Richard Mann was hired by Mike Tomlin on Feb. 13, 2013 to bring an old-school, fundamental approach to coaching the Steelers wide receivers. With Jerricho Cotchery and Emmanuel Sanders having left as unrestricted free agents, the Steelers have undergone some turnover at the top of the depth chart, and therefore training camp will be a critical time for the development of the group.
Mann recently addressed a variety of issues pertaining to this group of wide receivers:
Q. Can you talk about what the addition of veteran
A. What he can do, and from what I’ve seen so far, he can probably fill the void that we had after losing Jerricho Cotchery. We have a couple of other guys we are looking at (in that role). We might have to jerry-rig a few things to get the blocking aspect of it, but as far as the passing game, I think we are going to be fine.
A. What we are doing with him is just trying to get his confidence up. He has speed. He has talent. We’ll teach him what to do, and hopefully we can put him in a position to succeed with his speed and intelligence. We will take advantage of what he does best.
Q. What about
A. He’s a big guy, different from what we’ve had, as far as his length. We feel like we can utilize his talents in the red zone. He has a big reach. He has good speed. So we can use him in various ways, as far as cleaning things out. He’s also a deep threat. He does have the speed.
A. No question [he is]. We feel like he can be our ace in the hole, or the joker, since we can use him in various positions. We can move him around. We can utilize his running ability by lining him up as a running back, and he also has receiving skills. I think it’s up to Coach Haley and the offensive staff to put him in places where he can succeed. I think he’s going to be a weapon for us.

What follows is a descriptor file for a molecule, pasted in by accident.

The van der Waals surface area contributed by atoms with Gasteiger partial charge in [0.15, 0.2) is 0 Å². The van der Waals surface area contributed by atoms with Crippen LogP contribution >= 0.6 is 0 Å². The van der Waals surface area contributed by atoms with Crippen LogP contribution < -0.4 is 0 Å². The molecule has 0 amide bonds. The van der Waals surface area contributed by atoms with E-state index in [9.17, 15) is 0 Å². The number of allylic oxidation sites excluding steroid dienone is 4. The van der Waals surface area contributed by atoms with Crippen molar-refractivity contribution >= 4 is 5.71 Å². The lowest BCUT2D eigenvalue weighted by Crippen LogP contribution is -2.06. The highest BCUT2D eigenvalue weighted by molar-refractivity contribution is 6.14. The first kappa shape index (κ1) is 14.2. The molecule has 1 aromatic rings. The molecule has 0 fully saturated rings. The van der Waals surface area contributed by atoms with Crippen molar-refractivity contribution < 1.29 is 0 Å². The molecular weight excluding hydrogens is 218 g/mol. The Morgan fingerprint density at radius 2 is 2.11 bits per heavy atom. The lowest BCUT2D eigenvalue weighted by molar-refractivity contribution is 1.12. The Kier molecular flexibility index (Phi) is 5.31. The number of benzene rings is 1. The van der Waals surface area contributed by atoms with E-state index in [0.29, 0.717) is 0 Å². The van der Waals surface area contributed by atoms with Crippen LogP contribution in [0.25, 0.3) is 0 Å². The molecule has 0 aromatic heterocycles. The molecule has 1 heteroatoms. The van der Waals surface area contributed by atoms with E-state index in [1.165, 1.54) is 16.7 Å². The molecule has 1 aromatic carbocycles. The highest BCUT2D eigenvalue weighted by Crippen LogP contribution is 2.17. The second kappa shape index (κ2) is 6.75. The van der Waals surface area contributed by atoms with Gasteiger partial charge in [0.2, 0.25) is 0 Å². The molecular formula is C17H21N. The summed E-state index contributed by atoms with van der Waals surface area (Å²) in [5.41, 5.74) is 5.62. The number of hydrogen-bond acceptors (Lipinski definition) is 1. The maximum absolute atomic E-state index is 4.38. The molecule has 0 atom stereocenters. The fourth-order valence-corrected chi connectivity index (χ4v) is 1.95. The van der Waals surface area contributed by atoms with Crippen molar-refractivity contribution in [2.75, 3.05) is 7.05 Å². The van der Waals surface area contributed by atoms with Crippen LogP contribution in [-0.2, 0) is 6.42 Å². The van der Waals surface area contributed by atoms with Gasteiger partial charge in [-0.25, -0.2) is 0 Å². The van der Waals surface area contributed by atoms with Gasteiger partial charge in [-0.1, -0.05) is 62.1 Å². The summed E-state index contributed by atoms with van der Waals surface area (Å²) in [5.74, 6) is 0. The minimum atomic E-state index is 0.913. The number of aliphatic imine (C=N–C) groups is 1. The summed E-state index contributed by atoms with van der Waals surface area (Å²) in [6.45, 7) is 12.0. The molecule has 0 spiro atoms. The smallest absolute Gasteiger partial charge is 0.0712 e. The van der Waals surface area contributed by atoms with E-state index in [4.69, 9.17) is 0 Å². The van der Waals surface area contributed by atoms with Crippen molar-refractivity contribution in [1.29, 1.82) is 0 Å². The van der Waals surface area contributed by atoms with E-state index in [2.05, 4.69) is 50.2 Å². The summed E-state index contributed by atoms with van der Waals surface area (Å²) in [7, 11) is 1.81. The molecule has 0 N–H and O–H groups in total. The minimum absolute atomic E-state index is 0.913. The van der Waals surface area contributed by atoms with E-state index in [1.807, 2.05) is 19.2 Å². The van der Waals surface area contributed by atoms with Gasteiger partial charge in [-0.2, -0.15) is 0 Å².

Q. What did you see from the receivers over the course of the entire offseason program?
A. That we’ve come a long way, but we aren’t where we need to be. What I’ve been telling my guys is that we are gearing it up for the Buffalo Bills. That will be our first test when we practice against them in training camp. That is when we will be able to see how far we’ve come. That will be the key, to compete against some people we haven’t gone against.
A. I made a comment during OTAs that he was doing really well as a rookie last year until he hurt his finger against Minnesota (on Sept. 29). He kind of went downhill, but he came back in the end. He played hurt. He was still hurt. I think that’s a testament to what kind of guy he is. I think he’s doing very well. I think he’s going to compete, and I think he will end up helping us.
Q. What about second-year pro
A. I think Derek has to play his way onto the team again. That’s the way it is. He knows that. He’s a guy who has made steady improvement from the time I came here to the present. I think he has gotten better each practice. Each time he’s on the field I think he gets better. He is a guy who has to play his way on, but he has a chance.
Q. Can you talk about the no-huddle offense?
A. We always work on it. We did quite a bit last year at the end of the season, and so if Coach Haley decides to do it and Coach Tomlin decides that’s what we want to do, then we will be ready to do it. We are gearing ourselves up to be able to go no-huddle at any time we choose to do it.
Q. What did you see from
A. I think he’s done a lot of things really well. He doesn’t really look like the same guy. He’s made a transition. He’s very confident. He’s matured. He understands the concepts. He’s smoother. His body language is different. He’s just a different guy. He’s matured a lot.